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Exaggerating current and past performance: motivated self-enhancement versus reconstructive memory

By Richard H. Gramzow and Greg Willard

Abstract

The self-as-evaluative base (SEB) hypothesis proposes that self-evaluation extends automatically via an amotivated consistency process to affect evaluation of novel in-groups. Four minimal group studies support SEB. Personal trait self-esteem (PSE) predicted increased favoritism toward a novel in-group that, objectively, was equivalent to the out-group (Study 1). This association was independent of information-processing effects (Study 1), collective self-esteem, right-wing authoritarianism (RWA), and narcissism (Studies 2 and 3). A self-affirmation manipulation attenuated the association between in-group favoritism and an individual difference associated with motivated social identity concerns (RWA) but did not alter the PSE effect (Study 3). Finally, the association between PSE and in-group favoritism remained positive even when the in-group was objectively less favorable than the out-group (Study 4)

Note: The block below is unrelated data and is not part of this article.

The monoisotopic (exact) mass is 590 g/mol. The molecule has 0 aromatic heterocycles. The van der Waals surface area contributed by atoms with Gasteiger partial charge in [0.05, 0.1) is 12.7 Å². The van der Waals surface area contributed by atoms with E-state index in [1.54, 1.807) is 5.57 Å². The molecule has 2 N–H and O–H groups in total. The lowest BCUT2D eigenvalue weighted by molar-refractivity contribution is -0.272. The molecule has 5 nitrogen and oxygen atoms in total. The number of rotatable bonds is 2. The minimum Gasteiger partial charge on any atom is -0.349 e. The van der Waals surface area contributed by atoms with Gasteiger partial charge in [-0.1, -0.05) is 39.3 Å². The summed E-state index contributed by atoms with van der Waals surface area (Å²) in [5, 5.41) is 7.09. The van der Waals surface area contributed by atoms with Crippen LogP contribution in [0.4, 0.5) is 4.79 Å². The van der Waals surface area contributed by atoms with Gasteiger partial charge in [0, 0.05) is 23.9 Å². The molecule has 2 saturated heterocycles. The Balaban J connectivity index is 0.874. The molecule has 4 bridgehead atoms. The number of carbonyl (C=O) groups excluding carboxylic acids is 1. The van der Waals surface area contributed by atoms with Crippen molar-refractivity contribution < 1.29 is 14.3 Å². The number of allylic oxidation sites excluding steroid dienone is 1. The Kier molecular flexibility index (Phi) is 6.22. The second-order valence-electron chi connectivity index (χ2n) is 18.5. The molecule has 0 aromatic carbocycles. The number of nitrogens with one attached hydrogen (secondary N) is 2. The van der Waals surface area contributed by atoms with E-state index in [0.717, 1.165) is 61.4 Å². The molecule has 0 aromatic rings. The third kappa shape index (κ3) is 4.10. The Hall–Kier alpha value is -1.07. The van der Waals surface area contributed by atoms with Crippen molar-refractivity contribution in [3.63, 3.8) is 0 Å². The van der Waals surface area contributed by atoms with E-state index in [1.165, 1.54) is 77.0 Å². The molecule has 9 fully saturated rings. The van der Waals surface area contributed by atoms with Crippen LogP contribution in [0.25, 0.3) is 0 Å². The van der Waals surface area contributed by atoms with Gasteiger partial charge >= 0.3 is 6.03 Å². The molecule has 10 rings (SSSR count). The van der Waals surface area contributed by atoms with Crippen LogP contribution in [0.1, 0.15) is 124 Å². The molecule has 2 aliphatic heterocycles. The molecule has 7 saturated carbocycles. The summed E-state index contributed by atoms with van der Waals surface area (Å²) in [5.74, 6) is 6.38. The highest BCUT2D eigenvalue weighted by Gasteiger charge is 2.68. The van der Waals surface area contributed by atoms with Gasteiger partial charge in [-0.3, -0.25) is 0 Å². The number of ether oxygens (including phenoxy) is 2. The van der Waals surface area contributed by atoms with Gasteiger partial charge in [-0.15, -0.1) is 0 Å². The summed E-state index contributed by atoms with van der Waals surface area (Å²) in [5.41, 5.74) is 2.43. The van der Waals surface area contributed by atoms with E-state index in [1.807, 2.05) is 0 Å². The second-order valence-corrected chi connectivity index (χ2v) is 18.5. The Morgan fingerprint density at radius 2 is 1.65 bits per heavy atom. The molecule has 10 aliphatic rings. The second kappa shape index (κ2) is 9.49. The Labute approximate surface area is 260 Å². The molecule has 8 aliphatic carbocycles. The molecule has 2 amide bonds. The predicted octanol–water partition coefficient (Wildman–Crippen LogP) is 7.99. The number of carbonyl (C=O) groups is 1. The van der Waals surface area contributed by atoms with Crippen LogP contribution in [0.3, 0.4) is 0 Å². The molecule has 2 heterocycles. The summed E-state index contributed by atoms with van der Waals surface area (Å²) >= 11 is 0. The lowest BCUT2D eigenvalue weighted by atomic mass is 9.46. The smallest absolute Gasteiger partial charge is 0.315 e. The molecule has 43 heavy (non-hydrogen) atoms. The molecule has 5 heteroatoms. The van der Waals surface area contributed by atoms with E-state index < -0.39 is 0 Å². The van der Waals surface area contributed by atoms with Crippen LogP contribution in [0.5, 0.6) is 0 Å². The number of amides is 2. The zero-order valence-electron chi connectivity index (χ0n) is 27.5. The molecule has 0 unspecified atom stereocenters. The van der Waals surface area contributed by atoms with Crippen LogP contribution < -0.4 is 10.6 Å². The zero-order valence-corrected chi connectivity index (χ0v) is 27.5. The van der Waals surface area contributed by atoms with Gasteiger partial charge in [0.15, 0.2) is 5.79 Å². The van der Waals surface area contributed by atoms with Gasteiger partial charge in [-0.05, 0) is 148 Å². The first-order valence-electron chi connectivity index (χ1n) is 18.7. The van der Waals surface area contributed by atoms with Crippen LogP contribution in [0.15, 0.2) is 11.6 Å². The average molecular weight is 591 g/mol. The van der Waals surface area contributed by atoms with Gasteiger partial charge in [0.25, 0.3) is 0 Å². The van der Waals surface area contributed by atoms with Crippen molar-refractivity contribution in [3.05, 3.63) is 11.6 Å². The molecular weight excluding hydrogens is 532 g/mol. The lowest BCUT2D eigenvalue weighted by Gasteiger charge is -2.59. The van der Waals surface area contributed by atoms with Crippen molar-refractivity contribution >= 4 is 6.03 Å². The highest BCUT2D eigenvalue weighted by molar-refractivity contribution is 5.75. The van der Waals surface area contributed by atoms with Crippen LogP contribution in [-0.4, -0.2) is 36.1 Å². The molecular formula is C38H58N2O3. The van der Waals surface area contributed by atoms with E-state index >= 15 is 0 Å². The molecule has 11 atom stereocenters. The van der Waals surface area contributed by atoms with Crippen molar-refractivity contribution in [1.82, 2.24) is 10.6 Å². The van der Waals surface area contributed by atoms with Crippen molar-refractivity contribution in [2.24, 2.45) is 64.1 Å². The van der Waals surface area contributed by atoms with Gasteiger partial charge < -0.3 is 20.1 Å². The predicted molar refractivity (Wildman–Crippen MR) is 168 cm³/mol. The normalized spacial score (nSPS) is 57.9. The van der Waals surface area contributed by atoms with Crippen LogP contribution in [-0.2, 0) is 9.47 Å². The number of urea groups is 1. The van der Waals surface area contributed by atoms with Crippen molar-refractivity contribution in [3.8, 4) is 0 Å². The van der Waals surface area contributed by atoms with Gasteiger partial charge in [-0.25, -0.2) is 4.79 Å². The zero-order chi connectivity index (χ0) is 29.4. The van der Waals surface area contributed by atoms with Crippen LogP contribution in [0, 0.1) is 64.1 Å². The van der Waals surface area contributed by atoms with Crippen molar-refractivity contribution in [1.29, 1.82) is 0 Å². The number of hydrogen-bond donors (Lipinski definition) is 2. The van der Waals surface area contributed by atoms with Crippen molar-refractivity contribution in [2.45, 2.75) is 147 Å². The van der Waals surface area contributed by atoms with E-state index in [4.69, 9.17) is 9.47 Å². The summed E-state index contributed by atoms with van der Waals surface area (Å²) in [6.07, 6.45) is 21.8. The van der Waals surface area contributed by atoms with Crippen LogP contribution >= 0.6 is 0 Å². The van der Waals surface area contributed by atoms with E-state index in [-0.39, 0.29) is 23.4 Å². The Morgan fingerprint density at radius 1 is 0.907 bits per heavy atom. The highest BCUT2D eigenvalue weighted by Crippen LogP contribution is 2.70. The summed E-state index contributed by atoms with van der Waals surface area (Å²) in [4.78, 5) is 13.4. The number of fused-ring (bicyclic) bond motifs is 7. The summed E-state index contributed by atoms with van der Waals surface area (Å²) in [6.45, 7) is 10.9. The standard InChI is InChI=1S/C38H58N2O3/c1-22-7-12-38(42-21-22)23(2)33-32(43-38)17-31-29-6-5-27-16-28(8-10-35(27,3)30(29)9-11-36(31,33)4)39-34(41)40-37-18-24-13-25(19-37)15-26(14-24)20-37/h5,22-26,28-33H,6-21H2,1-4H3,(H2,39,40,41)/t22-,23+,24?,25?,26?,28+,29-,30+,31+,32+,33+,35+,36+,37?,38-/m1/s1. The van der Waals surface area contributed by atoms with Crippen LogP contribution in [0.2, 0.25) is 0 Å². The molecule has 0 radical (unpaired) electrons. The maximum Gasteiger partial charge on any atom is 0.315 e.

Topics: BF, HM
Year: 2006
OAI identifier: oai:eprints.soton.ac.uk:46259
Provided by: e-Prints Soton
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